12. Mung:
    The Skeptical Zone isn’t the place you want to be if you really want to discuss a book that in any way challenges Darwinism or modern evolutionary theory. That much I do know.

    You’d think that “skeptical” meant afraid of being challenged.

    I’m all in favor of good challenges. My main reservation to Turner so far is that he’s mistaken about the tautology problem, and I worry that he’s veering off towards intellectualism in his response to mechanism.

    I also worry that Turner is conflating two different questions:

    1. can evolutionary theory explain homeostasis?

    and

    2. does an adequate explanation of homeostasis require positing substances or forces for which there is no evidence in any theory belonging to fundamental physics?

    I would like to say that vitalism is the position that the answer to (2) is “yes.”

    However, one can answer (2) in the negative while also answering (1) in the negative.

    This can be seen by noting that homeostasis is a ubiquitous feature of all life, which means that an account of the origins of homeostasis is a request for abiogenesis. But it’s not a problem for evolutionary theory that it fails to account for the origins of life — no more than it’s a problem for optics that it fails to account for the origin of light.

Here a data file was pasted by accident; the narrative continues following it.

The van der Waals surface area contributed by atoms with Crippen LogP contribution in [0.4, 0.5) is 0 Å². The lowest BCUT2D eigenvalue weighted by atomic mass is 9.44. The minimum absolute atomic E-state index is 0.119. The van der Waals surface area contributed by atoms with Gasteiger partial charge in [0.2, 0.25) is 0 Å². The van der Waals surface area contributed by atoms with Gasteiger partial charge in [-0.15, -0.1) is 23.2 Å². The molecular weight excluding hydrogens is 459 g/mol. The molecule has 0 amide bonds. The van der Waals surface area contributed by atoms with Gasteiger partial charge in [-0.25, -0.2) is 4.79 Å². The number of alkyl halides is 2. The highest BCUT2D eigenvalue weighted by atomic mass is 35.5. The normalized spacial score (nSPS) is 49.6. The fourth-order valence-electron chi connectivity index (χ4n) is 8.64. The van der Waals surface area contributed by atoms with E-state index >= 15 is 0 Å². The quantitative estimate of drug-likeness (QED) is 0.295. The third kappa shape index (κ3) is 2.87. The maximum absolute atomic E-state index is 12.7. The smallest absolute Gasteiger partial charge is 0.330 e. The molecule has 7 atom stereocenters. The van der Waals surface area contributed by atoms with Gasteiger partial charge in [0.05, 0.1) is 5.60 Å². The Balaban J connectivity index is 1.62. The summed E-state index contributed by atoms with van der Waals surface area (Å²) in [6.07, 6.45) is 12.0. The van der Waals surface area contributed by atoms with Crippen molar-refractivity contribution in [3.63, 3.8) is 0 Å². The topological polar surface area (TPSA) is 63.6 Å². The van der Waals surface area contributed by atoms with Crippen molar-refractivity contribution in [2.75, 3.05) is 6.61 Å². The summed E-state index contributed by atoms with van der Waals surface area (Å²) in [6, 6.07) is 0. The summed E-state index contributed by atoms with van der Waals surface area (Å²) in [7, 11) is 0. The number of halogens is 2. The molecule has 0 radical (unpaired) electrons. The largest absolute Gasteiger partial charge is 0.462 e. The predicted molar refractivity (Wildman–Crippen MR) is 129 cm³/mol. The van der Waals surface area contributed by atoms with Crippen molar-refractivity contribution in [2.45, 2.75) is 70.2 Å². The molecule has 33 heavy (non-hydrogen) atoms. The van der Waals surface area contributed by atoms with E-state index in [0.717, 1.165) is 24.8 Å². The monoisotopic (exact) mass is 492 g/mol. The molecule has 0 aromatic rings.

It seems plausible to me that homeostasis is a nice way of characterizing what it is for something to be alive, and that evolutionary theory has to presuppose some facts about what life is. Evolutionary theory tells us how life evolves, not what it is for something to be alive.

    More and more this looks like a case of Turner complaining that evolutionary theory doesn’t do everything he thinks it claims to do, because he’s been taken in by some extravagant claims by its spokespersons in popular culture.

  13. Kantian Naturalist,

    Vitalism refuted as per wikipedia;